28 May 2014

Congratulations graduates on completing your high school course of study and earning your high school diploma! Savor this time of celebration with your family and friends and enjoy the sense of hope and pride this achievement brings. As you make plans, I trust you will remember the sacrifices many have made to bring you to this point in your academic career.

No doubt you are thinking about the future and working on career plans. You may be a little worried, considering the economy and outlook for employment. It is true that these are trying times, and employment is difficult to come by. Some of you will have dreams of pursuing higher education, either at a community college or a four-year institution. Others may be looking at securing apprenticeships or employment. Both courses of action, I believe, have benefits. I want you to make wise plans. What you do next is a big decision, and I encourage you to thoughtfully consider your options and confer with your parents and other experienced adults in your life as you make your plans. Personally, while I am a big proponent of higher education, I urge you not to acquire debt merely for the sake of a college experience.

Whatever you are considering, I want you to learn from my experience. At your age I really did not understand the true nature of vocation.

On the subject of choosing a vocation, there is a lot of debate among experienced adults who give advice to young adults. Some encourage young adults to understand their passion and then to actively strive toward a role in which they get to do what they are passionate about. Now, it is possible for someone to never get to the point where they are paid full-time to work at something they are passionate about, but the idea here is to pursue that goal. This camp appeals to me, to my idealistic and romantic side. I like the notion that I could be a college professor of educational history, and although I work at a university, in reality, I am not a professor. The reason: there is not a lot of need for educational history professors. But I keep working on that plan. I keep that dream alive. I think there is some good in that.

The other camp argues that one should take a more realistic and pragmatic approach. I also value this. The reality is that the market for professors is tight, and I might be able to find a low-paying professorship, but find that it wouldn’t pay my bills. So I have discovered how to use other skills I have—information technology skills—to be gainfully employed at a university. This camp says info technology is obviously the future and that I would be smart to maximize my skills in this field to have an adequate income. I enjoy info technology work; however, I am not as excited about it as I am about teaching educational history.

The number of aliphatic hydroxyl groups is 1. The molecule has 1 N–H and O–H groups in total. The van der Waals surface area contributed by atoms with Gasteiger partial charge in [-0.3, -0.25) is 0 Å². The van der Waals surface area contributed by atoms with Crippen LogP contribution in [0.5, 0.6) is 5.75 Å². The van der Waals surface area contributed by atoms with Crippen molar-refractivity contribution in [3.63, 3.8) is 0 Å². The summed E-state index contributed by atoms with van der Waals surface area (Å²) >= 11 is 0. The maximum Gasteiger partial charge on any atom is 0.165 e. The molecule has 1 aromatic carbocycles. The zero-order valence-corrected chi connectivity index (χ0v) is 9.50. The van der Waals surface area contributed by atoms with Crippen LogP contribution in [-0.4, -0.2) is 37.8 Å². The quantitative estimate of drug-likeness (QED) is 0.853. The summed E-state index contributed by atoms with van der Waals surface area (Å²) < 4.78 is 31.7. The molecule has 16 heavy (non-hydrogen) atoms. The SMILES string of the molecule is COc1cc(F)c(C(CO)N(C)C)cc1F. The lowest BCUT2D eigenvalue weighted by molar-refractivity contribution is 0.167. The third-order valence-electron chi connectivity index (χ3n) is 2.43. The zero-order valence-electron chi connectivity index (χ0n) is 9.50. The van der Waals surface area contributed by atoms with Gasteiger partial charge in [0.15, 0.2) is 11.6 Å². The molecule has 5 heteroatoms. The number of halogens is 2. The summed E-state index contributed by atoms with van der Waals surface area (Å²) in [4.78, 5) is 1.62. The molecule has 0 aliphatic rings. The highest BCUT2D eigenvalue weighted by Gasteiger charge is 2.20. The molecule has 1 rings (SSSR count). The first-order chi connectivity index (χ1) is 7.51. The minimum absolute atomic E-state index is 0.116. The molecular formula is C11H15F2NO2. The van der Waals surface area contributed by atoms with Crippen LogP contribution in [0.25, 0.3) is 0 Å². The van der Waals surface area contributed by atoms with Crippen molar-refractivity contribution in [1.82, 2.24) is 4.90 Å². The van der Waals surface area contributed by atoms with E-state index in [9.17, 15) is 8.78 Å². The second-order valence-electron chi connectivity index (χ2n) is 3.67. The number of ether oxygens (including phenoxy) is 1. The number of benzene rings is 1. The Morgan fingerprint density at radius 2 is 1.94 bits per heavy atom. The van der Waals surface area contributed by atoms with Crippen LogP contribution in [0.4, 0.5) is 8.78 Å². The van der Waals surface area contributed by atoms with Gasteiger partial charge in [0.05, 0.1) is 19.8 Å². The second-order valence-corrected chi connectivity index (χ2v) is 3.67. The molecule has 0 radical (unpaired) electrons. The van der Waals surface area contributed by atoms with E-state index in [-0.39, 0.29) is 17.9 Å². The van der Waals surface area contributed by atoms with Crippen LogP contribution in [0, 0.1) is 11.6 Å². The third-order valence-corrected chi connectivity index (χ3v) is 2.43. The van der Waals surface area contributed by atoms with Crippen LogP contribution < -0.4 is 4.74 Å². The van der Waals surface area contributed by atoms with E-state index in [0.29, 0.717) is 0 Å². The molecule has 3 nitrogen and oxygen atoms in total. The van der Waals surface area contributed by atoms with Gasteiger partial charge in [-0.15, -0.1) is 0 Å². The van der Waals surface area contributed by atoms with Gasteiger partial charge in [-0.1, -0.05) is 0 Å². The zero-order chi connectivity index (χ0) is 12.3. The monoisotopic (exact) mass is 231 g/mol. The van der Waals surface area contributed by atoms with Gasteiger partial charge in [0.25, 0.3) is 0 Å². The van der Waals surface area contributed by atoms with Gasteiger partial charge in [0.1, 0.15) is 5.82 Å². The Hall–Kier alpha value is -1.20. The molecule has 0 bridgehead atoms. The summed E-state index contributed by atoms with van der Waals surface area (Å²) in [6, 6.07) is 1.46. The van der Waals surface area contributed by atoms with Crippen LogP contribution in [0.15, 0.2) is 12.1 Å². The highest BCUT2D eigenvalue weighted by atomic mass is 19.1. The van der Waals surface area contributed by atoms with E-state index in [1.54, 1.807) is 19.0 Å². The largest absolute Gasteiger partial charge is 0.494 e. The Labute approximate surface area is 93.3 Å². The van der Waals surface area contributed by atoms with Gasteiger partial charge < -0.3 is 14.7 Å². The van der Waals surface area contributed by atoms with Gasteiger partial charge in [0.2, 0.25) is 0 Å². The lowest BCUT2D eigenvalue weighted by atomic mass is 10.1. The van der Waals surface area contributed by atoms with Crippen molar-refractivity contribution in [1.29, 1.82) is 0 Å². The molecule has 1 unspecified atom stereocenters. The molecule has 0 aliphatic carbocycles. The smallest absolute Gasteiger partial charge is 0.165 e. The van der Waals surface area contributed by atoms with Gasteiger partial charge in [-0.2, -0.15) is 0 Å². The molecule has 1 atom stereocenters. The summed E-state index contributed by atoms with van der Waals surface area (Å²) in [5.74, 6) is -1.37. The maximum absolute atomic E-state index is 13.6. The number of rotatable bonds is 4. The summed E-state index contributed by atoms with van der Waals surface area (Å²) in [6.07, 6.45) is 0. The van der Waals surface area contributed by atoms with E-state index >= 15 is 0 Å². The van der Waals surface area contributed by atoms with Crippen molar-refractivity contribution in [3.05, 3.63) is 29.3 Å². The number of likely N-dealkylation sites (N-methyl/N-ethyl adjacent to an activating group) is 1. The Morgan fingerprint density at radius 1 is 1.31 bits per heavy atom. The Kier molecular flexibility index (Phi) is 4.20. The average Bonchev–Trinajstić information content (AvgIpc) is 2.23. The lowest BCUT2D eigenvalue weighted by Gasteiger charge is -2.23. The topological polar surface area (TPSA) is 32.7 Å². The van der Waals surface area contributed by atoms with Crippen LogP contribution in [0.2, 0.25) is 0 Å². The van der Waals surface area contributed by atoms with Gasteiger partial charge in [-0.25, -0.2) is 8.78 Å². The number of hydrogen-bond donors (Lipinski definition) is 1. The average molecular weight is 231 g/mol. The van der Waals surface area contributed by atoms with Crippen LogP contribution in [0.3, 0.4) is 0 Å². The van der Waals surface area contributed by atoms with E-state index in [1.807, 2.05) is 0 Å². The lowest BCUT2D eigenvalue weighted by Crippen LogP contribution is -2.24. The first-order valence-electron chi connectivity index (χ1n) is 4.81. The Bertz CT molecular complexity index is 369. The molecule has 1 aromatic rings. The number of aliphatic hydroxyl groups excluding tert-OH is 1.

What does this have to do with vocation? From experience, I know that you may not find the perfect plan for reaching the vocation that suits you perfectly. The way I resolve the tension in my life around choosing a vocation is to rest in my belief that God is sovereign; in other words, He is in control, and where I am right now is—well—where I am. The work I have to do today is the work God has given me to do today. This view, I believe, empowers me to work hard at the information technology job I have, giving my employer a good day’s work for the wages I am receiving, but at the same time, allowing me to dream, and to look for opportunities to move closer to my dream, while not feeling guilty about it, as if I was being ungrateful or discontent.

I am working at thriving. I am working at thriving in my current state and as well as in a potential state. My experience is that this position creates the best possibility for peace and opportunity for new experiences. New experiences bring new insights into my skills and what I can do well and what I find exciting. Which brings me to my closing point: you never really stop learning and graduating. Whatever is next for you, you will one day look back at it as a stage from which you eventually graduated into a new stage of life. It is my hope that when you look back, you will be able to say that you were blessed because you worked hard at thriving. You made good sacrifices, and you received the benefits of them, just like your homeschooling parents have done. Your graduating is an end of a stage for them. I am confident they are looking at you and are excited that you are thriving. They, in turn, will look forward to thriving in a new stage of their own.

Kevin McClain and his wife, Brea, started homeschooling in 2002. Kevin has a master’s in education, instructional technology, from the University of Virginia and a Ph.D. in educational studies from The University of North Carolina at Greensboro, where he works as an educational technologist. In 2010, he joined NCHE's board as education vice president. He served as NCHE president from 2012-2016.